Latest News

February 26, 2014
Over the past 18 months, physicians in California have observed on rare occasions what may be a new disease, one in which patients, usually children, quickly and permanently lose muscle function in an arm or leg.
December 12, 2013
UC San Francisco’s Global Health Group has received a $15 million grant from the Bill & Melinda Gates Foundation for a pioneering effort to help nearly three dozen countries eliminate malaria within their borders.
September 30, 2013
Beginning Sept. 30, UCSF will offer all faculty, staff, students, trainees and volunteers with an identification badge a free shot to prevent influenza.
September 27, 2013
The report earlier this year of a new hepatitis virus was a false alarm, according to UCSF researchers who correctly identified the virus as a contaminant present in a type of glassware used in many research labs.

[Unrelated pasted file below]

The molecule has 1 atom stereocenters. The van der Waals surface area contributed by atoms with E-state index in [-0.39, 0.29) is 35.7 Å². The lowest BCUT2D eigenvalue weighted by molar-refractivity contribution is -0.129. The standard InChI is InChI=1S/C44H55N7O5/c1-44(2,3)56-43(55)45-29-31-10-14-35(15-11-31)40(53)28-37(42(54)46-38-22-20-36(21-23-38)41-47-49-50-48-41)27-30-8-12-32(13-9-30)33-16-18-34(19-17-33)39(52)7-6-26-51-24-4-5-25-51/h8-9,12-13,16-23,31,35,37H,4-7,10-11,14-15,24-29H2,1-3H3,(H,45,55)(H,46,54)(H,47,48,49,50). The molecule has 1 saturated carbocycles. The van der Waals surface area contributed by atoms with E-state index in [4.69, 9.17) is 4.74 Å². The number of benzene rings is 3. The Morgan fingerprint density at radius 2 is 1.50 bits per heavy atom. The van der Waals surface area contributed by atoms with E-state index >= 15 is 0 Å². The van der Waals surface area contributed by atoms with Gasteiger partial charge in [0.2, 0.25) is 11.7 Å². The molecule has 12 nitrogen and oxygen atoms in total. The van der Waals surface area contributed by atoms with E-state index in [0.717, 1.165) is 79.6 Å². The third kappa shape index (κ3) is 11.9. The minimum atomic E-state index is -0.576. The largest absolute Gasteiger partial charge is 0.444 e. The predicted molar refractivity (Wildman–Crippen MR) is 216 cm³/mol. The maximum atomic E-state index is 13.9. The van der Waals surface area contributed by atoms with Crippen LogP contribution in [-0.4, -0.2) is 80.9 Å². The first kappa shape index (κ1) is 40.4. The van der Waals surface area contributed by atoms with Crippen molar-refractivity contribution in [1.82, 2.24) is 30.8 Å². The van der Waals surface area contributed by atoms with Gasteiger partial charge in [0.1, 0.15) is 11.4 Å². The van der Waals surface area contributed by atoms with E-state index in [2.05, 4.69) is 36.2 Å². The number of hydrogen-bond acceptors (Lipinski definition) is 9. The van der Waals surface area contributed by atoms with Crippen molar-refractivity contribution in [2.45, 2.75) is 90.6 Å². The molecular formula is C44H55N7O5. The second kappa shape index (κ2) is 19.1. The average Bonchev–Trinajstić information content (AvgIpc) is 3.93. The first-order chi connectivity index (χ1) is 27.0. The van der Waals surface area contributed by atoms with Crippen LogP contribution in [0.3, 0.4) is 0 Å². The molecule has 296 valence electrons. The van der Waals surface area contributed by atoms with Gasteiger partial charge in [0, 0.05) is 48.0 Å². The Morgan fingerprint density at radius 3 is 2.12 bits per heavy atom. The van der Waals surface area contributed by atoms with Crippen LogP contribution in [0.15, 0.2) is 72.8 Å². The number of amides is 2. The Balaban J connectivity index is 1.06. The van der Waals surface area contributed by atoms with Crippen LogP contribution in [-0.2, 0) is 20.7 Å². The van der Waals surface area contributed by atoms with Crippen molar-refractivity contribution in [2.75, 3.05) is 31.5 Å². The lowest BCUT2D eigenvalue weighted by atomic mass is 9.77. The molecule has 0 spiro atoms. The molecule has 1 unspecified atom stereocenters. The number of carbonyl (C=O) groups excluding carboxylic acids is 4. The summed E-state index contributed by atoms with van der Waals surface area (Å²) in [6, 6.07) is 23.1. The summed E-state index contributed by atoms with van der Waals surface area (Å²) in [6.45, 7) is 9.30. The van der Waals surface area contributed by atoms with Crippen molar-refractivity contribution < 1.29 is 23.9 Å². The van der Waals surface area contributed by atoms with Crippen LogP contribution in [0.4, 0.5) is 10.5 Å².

July 24, 2013
UCSF researchers are recommending six comprehensive measures to prevent the spread of hepatitis C for the estimated 31,000 young people who may be newly infected each year in the U.S. due to injection-drug use.
February 01, 2013
Besides getting the influenza vaccine, another important measure to avoid catching or spreading the flu is frequent hand-washing, a UCSF expert says.
August 29, 2012
Despite nearly three decades of conflict, Sri Lanka has succeeded in reducing malaria cases by 99.9 percent since 1999 and is on track to eliminate the disease entirely by 2014.
August 29, 2012
Through the Immunological Immune Project, leading university immunologists and bioinformatics experts are probing genes to better understand how immune responses are coordinated. They aim to identify new ways to manipulate the immune system to better fight disease.
June 20, 2012
Liver cancer is expected to become more common in the United States in coming years. “It’s deadly and it’s preventable,” says UCSF physician and researcher Tung Nguyen, MD.
June 20, 2012
Viral hepatitis chronically infects between 3.5 and 5.2 million people in the U.S. and more than 30,000 in San Francisco, alone — but only about one in three people who are infected know it, according to a report by the U.S. Department of Health and Human Services.

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